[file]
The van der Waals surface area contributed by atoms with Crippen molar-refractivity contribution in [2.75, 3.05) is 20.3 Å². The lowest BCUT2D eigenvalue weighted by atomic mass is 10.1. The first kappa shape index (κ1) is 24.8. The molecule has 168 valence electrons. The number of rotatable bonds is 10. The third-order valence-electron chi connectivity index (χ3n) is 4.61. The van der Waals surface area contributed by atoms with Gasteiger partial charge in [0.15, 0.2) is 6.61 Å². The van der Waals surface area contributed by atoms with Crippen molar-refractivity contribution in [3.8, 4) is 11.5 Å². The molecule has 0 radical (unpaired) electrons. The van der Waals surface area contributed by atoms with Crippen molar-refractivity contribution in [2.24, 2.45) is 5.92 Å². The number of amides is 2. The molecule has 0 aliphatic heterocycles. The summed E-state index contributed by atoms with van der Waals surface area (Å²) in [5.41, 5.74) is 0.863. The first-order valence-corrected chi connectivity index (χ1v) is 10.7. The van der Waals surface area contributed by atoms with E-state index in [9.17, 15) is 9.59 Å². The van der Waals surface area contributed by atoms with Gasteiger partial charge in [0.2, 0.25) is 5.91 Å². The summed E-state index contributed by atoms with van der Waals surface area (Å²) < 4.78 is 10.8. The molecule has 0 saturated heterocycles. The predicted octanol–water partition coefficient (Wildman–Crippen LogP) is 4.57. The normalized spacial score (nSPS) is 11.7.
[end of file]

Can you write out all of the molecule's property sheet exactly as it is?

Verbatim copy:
The van der Waals surface area contributed by atoms with Crippen molar-refractivity contribution in [2.75, 3.05) is 20.3 Å². The lowest BCUT2D eigenvalue weighted by atomic mass is 10.1. The first kappa shape index (κ1) is 24.8. The molecule has 168 valence electrons. The number of rotatable bonds is 10. The third-order valence-electron chi connectivity index (χ3n) is 4.61. The van der Waals surface area contributed by atoms with Gasteiger partial charge in [0.15, 0.2) is 6.61 Å². The van der Waals surface area contributed by atoms with Crippen molar-refractivity contribution in [3.8, 4) is 11.5 Å². The molecule has 0 radical (unpaired) electrons. The van der Waals surface area contributed by atoms with Crippen molar-refractivity contribution in [2.24, 2.45) is 5.92 Å². The number of amides is 2. The molecule has 0 aliphatic heterocycles. The summed E-state index contributed by atoms with van der Waals surface area (Å²) in [5.41, 5.74) is 0.863. The first-order valence-corrected chi connectivity index (χ1v) is 10.7. The van der Waals surface area contributed by atoms with E-state index in [9.17, 15) is 9.59 Å². The van der Waals surface area contributed by atoms with Gasteiger partial charge in [0.2, 0.25) is 5.91 Å². The summed E-state index contributed by atoms with van der Waals surface area (Å²) < 4.78 is 10.8. The molecule has 0 saturated heterocycles. The predicted octanol–water partition coefficient (Wildman–Crippen LogP) is 4.57. The normalized spacial score (nSPS) is 11.7.